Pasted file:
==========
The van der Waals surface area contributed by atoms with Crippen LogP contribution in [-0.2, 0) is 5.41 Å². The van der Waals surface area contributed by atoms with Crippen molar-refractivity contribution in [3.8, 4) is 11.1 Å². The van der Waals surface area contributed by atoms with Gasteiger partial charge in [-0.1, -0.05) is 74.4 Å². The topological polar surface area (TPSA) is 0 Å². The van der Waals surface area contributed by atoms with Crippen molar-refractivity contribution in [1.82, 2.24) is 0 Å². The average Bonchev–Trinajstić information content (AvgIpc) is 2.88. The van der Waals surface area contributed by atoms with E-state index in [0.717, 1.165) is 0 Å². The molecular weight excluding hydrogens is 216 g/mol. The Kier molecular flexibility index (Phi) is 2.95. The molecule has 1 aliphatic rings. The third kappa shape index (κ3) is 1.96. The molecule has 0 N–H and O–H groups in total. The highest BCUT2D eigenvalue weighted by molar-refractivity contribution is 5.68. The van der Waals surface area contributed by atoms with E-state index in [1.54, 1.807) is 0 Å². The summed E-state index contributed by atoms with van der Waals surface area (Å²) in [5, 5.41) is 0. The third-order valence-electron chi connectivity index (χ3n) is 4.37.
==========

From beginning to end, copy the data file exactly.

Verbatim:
The van der Waals surface area contributed by atoms with Crippen LogP contribution in [-0.2, 0) is 5.41 Å². The van der Waals surface area contributed by atoms with Crippen molar-refractivity contribution in [3.8, 4) is 11.1 Å². The van der Waals surface area contributed by atoms with Gasteiger partial charge in [-0.1, -0.05) is 74.4 Å². The topological polar surface area (TPSA) is 0 Å². The van der Waals surface area contributed by atoms with Crippen molar-refractivity contribution in [1.82, 2.24) is 0 Å². The average Bonchev–Trinajstić information content (AvgIpc) is 2.88. The van der Waals surface area contributed by atoms with E-state index in [0.717, 1.165) is 0 Å². The molecular weight excluding hydrogens is 216 g/mol. The Kier molecular flexibility index (Phi) is 2.95. The molecule has 1 aliphatic rings. The third kappa shape index (κ3) is 1.96. The molecule has 0 N–H and O–H groups in total. The highest BCUT2D eigenvalue weighted by molar-refractivity contribution is 5.68. The van der Waals surface area contributed by atoms with E-state index in [1.54, 1.807) is 0 Å². The summed E-state index contributed by atoms with van der Waals surface area (Å²) in [5, 5.41) is 0. The third-order valence-electron chi connectivity index (χ3n) is 4.37.